Nile Delta vegetation response to Holocene climate variability

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A 7000 yr palynologic record from Burullus Lagoon, Nile Delta, Egypt, is assessed to investigate changes in terrestrial vegetation in response to Nile flow. Previous studies in this region have shown that sea-level rise in the early to mid-Holocene, and markedly increased human land use during the past several centuries, altered vegetation in and around the lagoon. The pollen record from this study documents changes in delta vegetation that likely reflect variations in Nile flow. We suggest that Cyperaceae pollen is a sensitive marker of precipitation over the Nile headwaters and the resultant Nile flow. Decreases in Cyperaceae pollen, interpreted as a marker for diminished Nile flow, as well as the increase in relative abundance of microscopic charcoal, occurred at ca. 6000–5500, ca. 5000, ca. 4200, and ca. 3000 cal. yr B.P. (calibrated years before present). These correspond to extreme regional and global aridity events associated with a more southerly mean position of the Intertropical Convergence Zone. These changes, also recorded by other proxy studies, indicate that several marked regional drought events affected the Nile Delta region and impacted ancient Egyptian and Middle Eastern civilizations.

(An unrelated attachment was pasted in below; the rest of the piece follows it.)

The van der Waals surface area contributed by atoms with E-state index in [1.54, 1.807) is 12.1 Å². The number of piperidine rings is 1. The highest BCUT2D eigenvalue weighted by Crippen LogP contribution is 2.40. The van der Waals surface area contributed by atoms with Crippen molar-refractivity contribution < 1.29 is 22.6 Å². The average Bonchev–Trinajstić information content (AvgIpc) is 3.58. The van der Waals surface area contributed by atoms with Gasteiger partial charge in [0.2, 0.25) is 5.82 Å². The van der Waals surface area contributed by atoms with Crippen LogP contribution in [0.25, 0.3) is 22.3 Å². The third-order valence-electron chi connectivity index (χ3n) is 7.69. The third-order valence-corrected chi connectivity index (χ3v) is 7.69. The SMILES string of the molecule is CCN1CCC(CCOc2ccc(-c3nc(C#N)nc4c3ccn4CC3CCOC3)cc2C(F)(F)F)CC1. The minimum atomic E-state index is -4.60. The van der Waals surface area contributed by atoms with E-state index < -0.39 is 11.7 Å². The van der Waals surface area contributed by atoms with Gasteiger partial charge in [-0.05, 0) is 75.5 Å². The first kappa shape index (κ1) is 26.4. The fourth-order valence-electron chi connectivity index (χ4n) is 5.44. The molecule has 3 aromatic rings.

Publication type Article
Publication Subtype Journal Article
Title Nile Delta vegetation response to Holocene climate variability
Series title Geology
DOI 10.1130/G33012.1
Volume 40
Issue 7
Year Published 2012
Language English
Publisher Geological Society of America
Publisher location Boulder, CO
Contributing office(s) National Center
Description 4 p.
First page 615
Last page 618
Country Egypt
Other Geospatial Nile Delta
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